constantly go back and re do what you have just done.
All children learn differently, all children learn at different paces. Doing it as above, will allow children who learn differently to still be able to access what you are doing.
5. Pick one song and memory verse they know.
With children, less is more. Don’t over plan. Pick something simple, that will allow them to be TAUGHT something and then allow them to CREATE something. That’s primarily why children love to dance and move with flags and ribbons. There is a freedom they don’t get in other activities.
Children also love to realise that they know the answers already. So, whatever song or scripture you pick try to ensure that it’s already used as part of the children’s worship in the groups or at school. Familiarity encourages children to bloom and will help breed confidence. If you’re asking questions about topics or themes they may already know this will do just that.
Let me know how you get on with any children’s worship workshops.
There will be more hints and tips on teaching children and why we should invest in them. So, make sure you check back regularly.
If you’ve got a heart to teach children but don’t feel you have the skills and confidence to move with flags and ribbons yourself, why not get in touch about running a training day at your church. You can get in touch with me here.
Got a question about the Prayer dance trail? Then check out the questions below. If you still have questions then please do get in touch.
How long are the sessions?
Online sessions will last between 60 and 90 minutes, this will provide flexibility needed for discussions.
The in-person session will be 2 hours.
What happens if I miss an online session?
You can catch up afterwards as the recording will be uploaded into the learning portal.
What will we cover during the first online session?
This first session will be introducing the trail, what it looks like, how you will do it and laying the foundations of creating your own trail. We will begin to unpick how to pick a topic and what you need to think about relating to that topic during the course of the trail.
The trail will be challenging, so we will also talk about some of the challenges and excitement that it can bring.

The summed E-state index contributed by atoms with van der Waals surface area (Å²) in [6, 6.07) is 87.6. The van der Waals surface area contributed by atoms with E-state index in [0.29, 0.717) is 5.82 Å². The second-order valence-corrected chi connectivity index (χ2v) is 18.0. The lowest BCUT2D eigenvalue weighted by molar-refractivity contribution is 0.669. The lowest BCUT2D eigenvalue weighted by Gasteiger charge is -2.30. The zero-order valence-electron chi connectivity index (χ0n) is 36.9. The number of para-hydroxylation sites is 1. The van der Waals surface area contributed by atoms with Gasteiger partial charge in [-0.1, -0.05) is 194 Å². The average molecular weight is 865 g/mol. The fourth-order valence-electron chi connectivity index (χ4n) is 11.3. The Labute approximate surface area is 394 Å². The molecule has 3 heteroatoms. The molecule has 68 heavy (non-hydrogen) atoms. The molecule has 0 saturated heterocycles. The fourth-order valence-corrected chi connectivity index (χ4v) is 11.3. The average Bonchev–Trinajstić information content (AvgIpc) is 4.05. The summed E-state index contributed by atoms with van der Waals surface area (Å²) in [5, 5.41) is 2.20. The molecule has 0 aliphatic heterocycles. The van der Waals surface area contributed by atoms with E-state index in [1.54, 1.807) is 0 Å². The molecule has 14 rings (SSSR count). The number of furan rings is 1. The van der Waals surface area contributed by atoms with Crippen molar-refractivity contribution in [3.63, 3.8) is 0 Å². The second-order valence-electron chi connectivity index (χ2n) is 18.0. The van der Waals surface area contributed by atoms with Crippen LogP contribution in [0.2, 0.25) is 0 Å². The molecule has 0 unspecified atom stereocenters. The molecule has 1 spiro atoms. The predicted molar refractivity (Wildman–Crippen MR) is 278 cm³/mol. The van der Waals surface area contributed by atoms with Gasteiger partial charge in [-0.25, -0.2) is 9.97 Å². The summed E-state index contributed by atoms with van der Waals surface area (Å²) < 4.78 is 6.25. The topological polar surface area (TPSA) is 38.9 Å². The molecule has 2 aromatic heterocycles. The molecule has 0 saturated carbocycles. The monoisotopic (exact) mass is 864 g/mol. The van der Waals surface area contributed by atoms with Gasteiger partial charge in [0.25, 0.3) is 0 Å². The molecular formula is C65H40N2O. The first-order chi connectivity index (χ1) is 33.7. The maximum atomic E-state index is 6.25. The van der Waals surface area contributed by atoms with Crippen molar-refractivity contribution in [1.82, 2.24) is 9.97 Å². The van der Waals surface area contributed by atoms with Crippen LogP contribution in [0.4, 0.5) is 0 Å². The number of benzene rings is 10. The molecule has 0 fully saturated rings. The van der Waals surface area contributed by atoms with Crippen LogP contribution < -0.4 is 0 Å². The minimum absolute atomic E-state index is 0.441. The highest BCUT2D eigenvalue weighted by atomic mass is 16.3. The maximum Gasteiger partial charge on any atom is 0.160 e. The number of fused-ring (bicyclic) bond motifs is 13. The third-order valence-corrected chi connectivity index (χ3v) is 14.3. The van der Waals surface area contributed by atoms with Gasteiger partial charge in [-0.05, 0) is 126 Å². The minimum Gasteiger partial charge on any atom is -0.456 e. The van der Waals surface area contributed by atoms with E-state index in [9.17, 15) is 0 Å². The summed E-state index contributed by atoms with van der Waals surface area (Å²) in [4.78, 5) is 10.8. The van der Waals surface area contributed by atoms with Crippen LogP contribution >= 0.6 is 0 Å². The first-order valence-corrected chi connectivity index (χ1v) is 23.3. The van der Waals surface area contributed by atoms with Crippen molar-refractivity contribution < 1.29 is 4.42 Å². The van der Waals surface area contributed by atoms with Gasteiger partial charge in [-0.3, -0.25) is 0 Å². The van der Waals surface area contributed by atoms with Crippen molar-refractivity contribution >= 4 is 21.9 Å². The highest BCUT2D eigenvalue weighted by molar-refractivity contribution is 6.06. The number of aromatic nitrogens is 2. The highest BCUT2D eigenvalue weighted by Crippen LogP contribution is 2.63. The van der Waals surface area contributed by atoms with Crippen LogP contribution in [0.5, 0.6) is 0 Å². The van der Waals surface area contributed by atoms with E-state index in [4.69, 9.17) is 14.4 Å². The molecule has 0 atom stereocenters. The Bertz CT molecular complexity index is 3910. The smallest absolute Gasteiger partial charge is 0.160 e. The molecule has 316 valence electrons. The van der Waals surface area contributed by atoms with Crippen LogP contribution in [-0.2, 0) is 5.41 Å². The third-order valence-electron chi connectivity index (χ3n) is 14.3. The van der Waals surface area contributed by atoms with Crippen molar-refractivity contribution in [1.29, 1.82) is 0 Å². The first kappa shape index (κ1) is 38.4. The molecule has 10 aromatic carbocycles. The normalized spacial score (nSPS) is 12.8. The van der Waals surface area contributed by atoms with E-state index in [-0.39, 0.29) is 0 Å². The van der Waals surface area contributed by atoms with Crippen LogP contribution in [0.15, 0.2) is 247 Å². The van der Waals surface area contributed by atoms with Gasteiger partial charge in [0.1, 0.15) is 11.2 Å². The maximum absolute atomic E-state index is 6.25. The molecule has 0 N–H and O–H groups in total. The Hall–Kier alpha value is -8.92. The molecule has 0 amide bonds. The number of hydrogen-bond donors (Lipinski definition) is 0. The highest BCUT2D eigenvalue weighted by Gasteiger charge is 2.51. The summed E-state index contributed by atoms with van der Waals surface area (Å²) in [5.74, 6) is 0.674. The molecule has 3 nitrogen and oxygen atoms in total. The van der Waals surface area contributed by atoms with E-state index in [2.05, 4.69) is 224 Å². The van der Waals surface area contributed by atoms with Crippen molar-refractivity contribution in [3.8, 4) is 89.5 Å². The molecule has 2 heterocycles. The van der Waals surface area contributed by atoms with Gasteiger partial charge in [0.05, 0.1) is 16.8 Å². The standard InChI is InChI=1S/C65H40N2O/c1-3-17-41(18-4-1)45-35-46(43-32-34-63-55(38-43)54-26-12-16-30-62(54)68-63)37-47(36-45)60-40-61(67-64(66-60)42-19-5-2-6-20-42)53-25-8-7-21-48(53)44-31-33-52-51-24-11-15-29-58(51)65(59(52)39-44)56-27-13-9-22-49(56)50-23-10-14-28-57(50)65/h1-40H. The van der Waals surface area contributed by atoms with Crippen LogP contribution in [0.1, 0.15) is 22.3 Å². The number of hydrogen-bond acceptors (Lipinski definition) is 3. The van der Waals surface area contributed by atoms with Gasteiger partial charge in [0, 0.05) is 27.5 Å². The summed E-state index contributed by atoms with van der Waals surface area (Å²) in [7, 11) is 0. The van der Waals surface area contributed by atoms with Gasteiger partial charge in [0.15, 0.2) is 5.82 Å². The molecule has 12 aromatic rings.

I will share ways you can start movement and what can inspire you during your journey. Between the 1st and 2nd weeks you will encouraged to start creating some movement yourself as well as firm up the finre details about the trail that you are going to take.
What will we cover during the second online session?
This session gets exciting as we dive deep into what movement on the trail looks like. I will share a topic and how I have developed it – this will be available for everyone to use if they wish.
You will also find out ways that you can document your journey with the trail. Between the 2nd and 3rd session you will be encouraged to actually do the trail, and not just once! Always coming back to how God can impact you through this trail and your prayer dance journey.
What will we cover during the third online session?
The final session will offer a time to draw together how your prayer dance trail went and the impact that it has had on you.
Reflection, praise, worship and moving forward will al feature.
Are we supposed to be dancing outside during the online session?
Not at all! You will need access to notebook, bible, pen and workbook during the sessions. Of course if you want to do the session outside you are most welcome, but we won’t be moving for the whole session. Don’t get cold!
What do we do between each of the online sessions?
At the end of each online session Anna will explain what you will need to do between then and the next online session. You will be encouraged to complete that so you can maximise your experience and learning during the course.
If we want to listen to the session again will we be able to access it?
Yes of course. All online sessions will be recorded and uploaded into the learning portal for you to watch again at your own pace.
Will I need to record myself moving at all?
No. You will not be required to provide ‘evidence’ of your dance trail. But equally if you wish to record and share with us, you are most welcome.
If I wanted to record some of my movements and share them how would I do that?
Recording – The easiest way to do this is with two devices. For example, I use my tablet or computer to play the music I want to dance to and I use my phone to video my movement. I have a tripod to help me with recording but propping it up against something works just fine too!
Sharing – if you have the recording on your phone, you then have the ability to share into any whatsapp groups, upload to facebook/ social media or email. Most videos would be too large to attach to an email directly. So a file transfer service like www.wetransfer.com works well for this.
What is the learning portal?